This is Ilja. He is our bus driver in Europe. He is German.
Like most Germans he speaks English pretty well, enabling us to wander the streets of Cologne, Berlin, Hamburg, and Frankfurt armed with nothing more than “Danke-Shane” and “Doner-Kebab, Bitte” as far as the local language is concerned. And like most Germans, he’s a straight shooter with an adorable accent. When we asked him what Frankfurt was like, he said “Frankfurt iz nozzing more dan junkiez, crime, bankahz, and hookahz”
Ilja is from Berlin.
My Frankfurt experience wasn’t like his, I happened upon a delightful bowl of Minced Meat & Leek Soup, window shopped at a store that sold only Steins and Gnomes, and played to an enthusiastic German crowd that sang along to every word of “Lightning Rod” (!?) while bringing us back for three encores. German crowds are a revelation so far.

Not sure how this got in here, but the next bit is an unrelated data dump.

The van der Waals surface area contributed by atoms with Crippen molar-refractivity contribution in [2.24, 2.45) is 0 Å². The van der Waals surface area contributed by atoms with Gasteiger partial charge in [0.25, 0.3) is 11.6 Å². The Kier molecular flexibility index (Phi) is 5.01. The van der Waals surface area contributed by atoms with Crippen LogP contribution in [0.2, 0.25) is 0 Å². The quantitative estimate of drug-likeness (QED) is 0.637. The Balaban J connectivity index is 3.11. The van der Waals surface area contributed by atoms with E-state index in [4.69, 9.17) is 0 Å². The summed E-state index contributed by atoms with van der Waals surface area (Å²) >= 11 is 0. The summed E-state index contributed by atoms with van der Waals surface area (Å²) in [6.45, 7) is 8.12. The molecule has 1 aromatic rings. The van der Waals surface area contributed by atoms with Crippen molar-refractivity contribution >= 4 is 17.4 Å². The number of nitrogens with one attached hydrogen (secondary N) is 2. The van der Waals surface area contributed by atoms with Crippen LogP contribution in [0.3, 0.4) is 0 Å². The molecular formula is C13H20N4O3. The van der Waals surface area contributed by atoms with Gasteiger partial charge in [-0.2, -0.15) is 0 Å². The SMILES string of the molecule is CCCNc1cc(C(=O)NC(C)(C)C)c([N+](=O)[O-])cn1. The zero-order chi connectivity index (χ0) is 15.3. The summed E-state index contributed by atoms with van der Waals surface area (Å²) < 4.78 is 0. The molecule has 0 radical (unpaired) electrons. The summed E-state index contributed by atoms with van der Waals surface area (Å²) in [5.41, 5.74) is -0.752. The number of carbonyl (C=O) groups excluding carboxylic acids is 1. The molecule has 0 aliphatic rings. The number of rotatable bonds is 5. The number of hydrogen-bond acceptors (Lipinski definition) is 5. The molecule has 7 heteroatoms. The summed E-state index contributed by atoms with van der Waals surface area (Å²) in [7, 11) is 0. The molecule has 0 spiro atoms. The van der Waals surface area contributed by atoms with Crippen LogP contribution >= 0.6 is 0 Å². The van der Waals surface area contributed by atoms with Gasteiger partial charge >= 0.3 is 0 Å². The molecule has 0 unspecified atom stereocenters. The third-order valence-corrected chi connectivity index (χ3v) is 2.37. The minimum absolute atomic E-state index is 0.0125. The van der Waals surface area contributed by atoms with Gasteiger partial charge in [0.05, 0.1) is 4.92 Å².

The other day we found Ilja on the bus, but instead of watching “Two and a Half Men” dubbed in German like he usually was — he was just sitting there, frozen with his head in his hands. We asked what was wrong, and he said “Leaven zee door opan, there iz a rat.”
Meaning, he saw a rat scramble across the floor of the bus, and he didn’t know where it went. And that night we got on the bus and asked if the rat escaped and he said “No.” So we are living with a rat, and while Ilja thinks it makes its home underneath the bus in the bay area, I am pretty sure it likes to sleep in the warm spot between my “pillow” and pillow case, and pillow is in quotes because it really just feels like I rest my head on a bag of socks every night. Or a bag of rats.
Anyway, we found a bunch of rat shits in one of the kitchen drawers, so Ilja put a trap in there, the kind that’s more likely to crush every tendon in your finger than it is to catch a rat, but I’ll just let you watch for yourselves and see what happened when Luke opened the drawer….
I know, anticlimactic. Rat still on bus.